Democratic Senator Kay Hagan and Republican challenger Thom Tillis butted heads over legislative records on the first of three U.S. Senate debates Wednesday.
Tillis and Hagan are closely tied in a contentious race slated as one of a critical few on which the Democrat-controlled Senate depends to keep its majority. The Republicans must win six seats in order to tip the balance of power in their favor. A USA TODAY and Suffolk University poll earlier this month showed Hagan two points in the lead, while a poll by the conservative Civitas Institute showed Tillis ahead by one point. Key issues addressed in the debate included education, healthcare, access to contraceptives, immigration and minimum wage.
Rundown of central debate issues
Hagan criticized Tillis’ record of supporting budget cuts to education funds. Tillis pointed to the N.C. legislature’s recent bill that raises teachers’ salaries by 7 percent, which Hagan countered by noting that senior teachers would only see a 0.3 percent pay raise.
North Carolina has seen an “exodus” of teachers under Tillis’ leadership of the legislature, Hagan said.
The Affordable Care Act—a centerpiece of the Tillis campaign’s attack ads over the past few months—remained a topic of contention in the debate. Tillis criticized Hagan of breaking her promise that North Carolina residents would be able to keep their healthcare plans, and Hagan accused Tillis of refusing to expand Medicaid for 500,000 residents.
Hagan also said she is trying to fix issues within the ACA and attributed the healthcare policy cancellations in part to dishonesty by insurance companies.
When asked about the Hobby Lobby decision that corporations cannot be required to provide contraception in their health care plans, Tillis said he supported contraception but added that private businesses had the right of religious freedom not to provide them to employees.
“I actually agree with the American Medical Association that we should make contraception more widely available,” Tillis said.
Hagan said Tillis had “consistently made it difficult” for women to access birth control and accused him of being out of touch with female voters.
When pressed to answer whether he thought a $7.25 per hour minimum wage was enough for North Carolina, Tillis responded by saying that with Hagan’s policies, costs would increase to the point that no minimum wage would be sufficient for workers to live on.
“What leader would settle for an economy based on minimum wage?” he said.
Both Hagan and Tillis agreed that action needed to be taken against the Islamic State of Iraq and Syria, which released a video yesterday of beheading an American journalist, Steven Sotloff, the second such incident to happen in a month.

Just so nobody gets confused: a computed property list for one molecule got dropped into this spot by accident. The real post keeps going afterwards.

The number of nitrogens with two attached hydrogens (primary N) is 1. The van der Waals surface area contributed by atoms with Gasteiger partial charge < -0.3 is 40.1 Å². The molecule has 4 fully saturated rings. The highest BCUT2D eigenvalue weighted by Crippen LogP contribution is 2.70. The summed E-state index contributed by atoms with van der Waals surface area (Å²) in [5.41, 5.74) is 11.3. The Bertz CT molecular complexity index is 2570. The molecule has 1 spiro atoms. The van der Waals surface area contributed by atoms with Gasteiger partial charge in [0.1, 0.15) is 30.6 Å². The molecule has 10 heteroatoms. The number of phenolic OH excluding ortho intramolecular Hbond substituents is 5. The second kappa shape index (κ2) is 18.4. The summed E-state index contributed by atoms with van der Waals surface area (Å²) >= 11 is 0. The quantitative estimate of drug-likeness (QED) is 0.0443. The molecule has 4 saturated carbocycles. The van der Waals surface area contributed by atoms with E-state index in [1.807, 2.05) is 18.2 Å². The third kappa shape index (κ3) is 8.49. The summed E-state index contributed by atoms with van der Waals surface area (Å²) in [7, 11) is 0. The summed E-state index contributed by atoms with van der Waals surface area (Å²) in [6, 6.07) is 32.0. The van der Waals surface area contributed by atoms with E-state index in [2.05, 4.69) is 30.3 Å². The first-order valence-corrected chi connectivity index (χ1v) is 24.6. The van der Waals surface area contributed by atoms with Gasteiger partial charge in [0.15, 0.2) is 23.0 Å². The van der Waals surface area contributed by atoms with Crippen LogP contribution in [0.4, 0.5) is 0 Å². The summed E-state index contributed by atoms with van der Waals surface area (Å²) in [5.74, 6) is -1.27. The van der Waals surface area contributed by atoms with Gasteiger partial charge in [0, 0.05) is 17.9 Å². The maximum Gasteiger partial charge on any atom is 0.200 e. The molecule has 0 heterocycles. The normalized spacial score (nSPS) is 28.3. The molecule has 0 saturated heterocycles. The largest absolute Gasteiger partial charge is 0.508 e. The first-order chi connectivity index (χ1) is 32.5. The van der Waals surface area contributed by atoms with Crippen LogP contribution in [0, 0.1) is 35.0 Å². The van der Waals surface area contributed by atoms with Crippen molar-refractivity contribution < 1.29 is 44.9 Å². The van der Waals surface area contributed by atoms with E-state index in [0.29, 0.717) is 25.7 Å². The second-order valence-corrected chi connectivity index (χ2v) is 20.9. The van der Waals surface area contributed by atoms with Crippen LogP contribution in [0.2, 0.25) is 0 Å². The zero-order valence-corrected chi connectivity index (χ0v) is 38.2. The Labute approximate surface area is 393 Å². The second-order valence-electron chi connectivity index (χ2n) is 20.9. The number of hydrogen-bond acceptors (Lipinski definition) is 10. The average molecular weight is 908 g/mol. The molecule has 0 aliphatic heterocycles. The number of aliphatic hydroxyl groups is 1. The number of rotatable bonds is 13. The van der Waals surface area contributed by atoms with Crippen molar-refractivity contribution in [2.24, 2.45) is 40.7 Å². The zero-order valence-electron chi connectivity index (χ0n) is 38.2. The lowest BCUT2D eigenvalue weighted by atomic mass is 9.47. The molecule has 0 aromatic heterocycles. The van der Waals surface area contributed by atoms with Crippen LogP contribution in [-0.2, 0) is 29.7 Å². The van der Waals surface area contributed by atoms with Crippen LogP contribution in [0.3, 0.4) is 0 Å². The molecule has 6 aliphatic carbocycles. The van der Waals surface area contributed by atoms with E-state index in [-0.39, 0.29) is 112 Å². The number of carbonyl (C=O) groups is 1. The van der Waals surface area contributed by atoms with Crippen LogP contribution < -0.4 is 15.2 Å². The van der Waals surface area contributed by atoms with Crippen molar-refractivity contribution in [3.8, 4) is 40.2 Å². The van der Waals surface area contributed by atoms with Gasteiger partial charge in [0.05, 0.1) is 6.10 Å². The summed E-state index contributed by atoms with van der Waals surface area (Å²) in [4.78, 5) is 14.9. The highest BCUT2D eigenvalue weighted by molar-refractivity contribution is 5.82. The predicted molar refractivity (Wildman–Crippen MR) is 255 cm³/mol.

“I want to see the president’s plans, and I’m ready to take action,” Hagan said, noting that Obama should have armed moderate Syrian rebels earlier.
On immigration, both candidates agreed that Obama should not act without Congress on allowing illegal immigrants to remain in the country. Hagan voiced support for the 2013 Gang of Eight Immigration Bill, adding that it was “not amnesty.”
Tillis denounced Obama’s unilateral approach to immigration, saying that the president had turned the three branches of government into “the executive branch, his pen and his phone.”
Hagan slammed Tillis’ voting record in the state legislature—equally unpopular with a disapproval rating of 54 percent. Tillis denounced Hagan for voting closely with President Obama—whose approval rating in North Carolina currently hovers at 41 percent.
Tillis accused Hagan repeatedly of being a rubber stamp for the president and accused her of not fulfilling the promises she would made in the 2008 election, calling her “Kay 1.0, Kay 2.0.”
Hagan responded by pointing to Tillis’ support of tax breaks and budget cuts in education during his tenure as Speaker of the N.C. House since 2011.
Stakes of the debate
Hagan campaign spokesman Chris Hayden dismissed the possibility that the president’s unpopularity would affect the race—but added that Hagan had fought him on several occasions.
“The president isn’t on the ballot,” Hayden said.
But Raffi Williams, deputy press secretary for the Republican National Committee, noted that national issues tend to come more into play in Senate races.
The race ranks among the most costly in the nation, reporting more outside spending than any other U.S. Senate race currently in progress. Last month, the Charlotte Observer reported that outside advocacy groups had poured in approximately $26 million into television ads for the race, and more recently, the Center for Responsive Politics reported that both campaigns combined have spent around $29 million.
The debates have the potential to push both candidates forward in the race, said David Rohde, Ernestine Friedl professor of political science.
“The normal situation would be that the challenger has a bigger stake in debates, because the challenger would be less well known and of a lesser stature than the incumbent,” Rohde said. “That’s probably true here.”
On the other hand, the debate also gives Senator Hagan the change to defend herself against the attacks, he added.
The debate was moderated by CBS News morning show anchor Norah O'Donnell. The second debate is set for Oct. 7, with ABC’s George Stephanopoulos as moderator.